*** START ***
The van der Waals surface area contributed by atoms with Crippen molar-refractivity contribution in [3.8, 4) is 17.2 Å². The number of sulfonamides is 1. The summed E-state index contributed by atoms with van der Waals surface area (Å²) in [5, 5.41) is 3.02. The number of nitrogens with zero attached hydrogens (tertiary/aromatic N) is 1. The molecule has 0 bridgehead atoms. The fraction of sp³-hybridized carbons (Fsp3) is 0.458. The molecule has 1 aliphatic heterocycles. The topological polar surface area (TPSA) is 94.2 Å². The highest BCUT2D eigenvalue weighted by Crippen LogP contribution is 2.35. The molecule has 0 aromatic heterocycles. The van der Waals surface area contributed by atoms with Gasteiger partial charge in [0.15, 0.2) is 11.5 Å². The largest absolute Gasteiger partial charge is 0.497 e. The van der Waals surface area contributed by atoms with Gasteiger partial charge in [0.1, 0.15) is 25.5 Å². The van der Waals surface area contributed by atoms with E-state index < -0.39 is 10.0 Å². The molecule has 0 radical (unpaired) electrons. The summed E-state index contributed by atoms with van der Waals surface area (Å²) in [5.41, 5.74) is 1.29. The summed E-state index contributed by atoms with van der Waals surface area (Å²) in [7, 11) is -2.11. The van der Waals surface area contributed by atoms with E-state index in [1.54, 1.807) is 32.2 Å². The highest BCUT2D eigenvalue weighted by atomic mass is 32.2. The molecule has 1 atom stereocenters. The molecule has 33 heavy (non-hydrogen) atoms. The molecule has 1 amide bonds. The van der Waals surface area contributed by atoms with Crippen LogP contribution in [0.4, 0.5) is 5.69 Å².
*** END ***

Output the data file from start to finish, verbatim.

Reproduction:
The van der Waals surface area contributed by atoms with Crippen molar-refractivity contribution in [3.8, 4) is 17.2 Å². The number of sulfonamides is 1. The summed E-state index contributed by atoms with van der Waals surface area (Å²) in [5, 5.41) is 3.02. The number of nitrogens with zero attached hydrogens (tertiary/aromatic N) is 1. The molecule has 0 bridgehead atoms. The fraction of sp³-hybridized carbons (Fsp3) is 0.458. The molecule has 1 aliphatic heterocycles. The topological polar surface area (TPSA) is 94.2 Å². The highest BCUT2D eigenvalue weighted by Crippen LogP contribution is 2.35. The molecule has 0 aromatic heterocycles. The van der Waals surface area contributed by atoms with Gasteiger partial charge in [0.15, 0.2) is 11.5 Å². The largest absolute Gasteiger partial charge is 0.497 e. The van der Waals surface area contributed by atoms with Gasteiger partial charge in [0.1, 0.15) is 25.5 Å². The van der Waals surface area contributed by atoms with E-state index < -0.39 is 10.0 Å². The molecule has 0 radical (unpaired) electrons. The summed E-state index contributed by atoms with van der Waals surface area (Å²) in [5.41, 5.74) is 1.29. The summed E-state index contributed by atoms with van der Waals surface area (Å²) in [7, 11) is -2.11. The van der Waals surface area contributed by atoms with E-state index in [1.54, 1.807) is 32.2 Å². The highest BCUT2D eigenvalue weighted by atomic mass is 32.2. The molecule has 1 atom stereocenters. The molecule has 33 heavy (non-hydrogen) atoms. The molecule has 1 amide bonds. The van der Waals surface area contributed by atoms with Crippen LogP contribution in [0.4, 0.5) is 5.69 Å².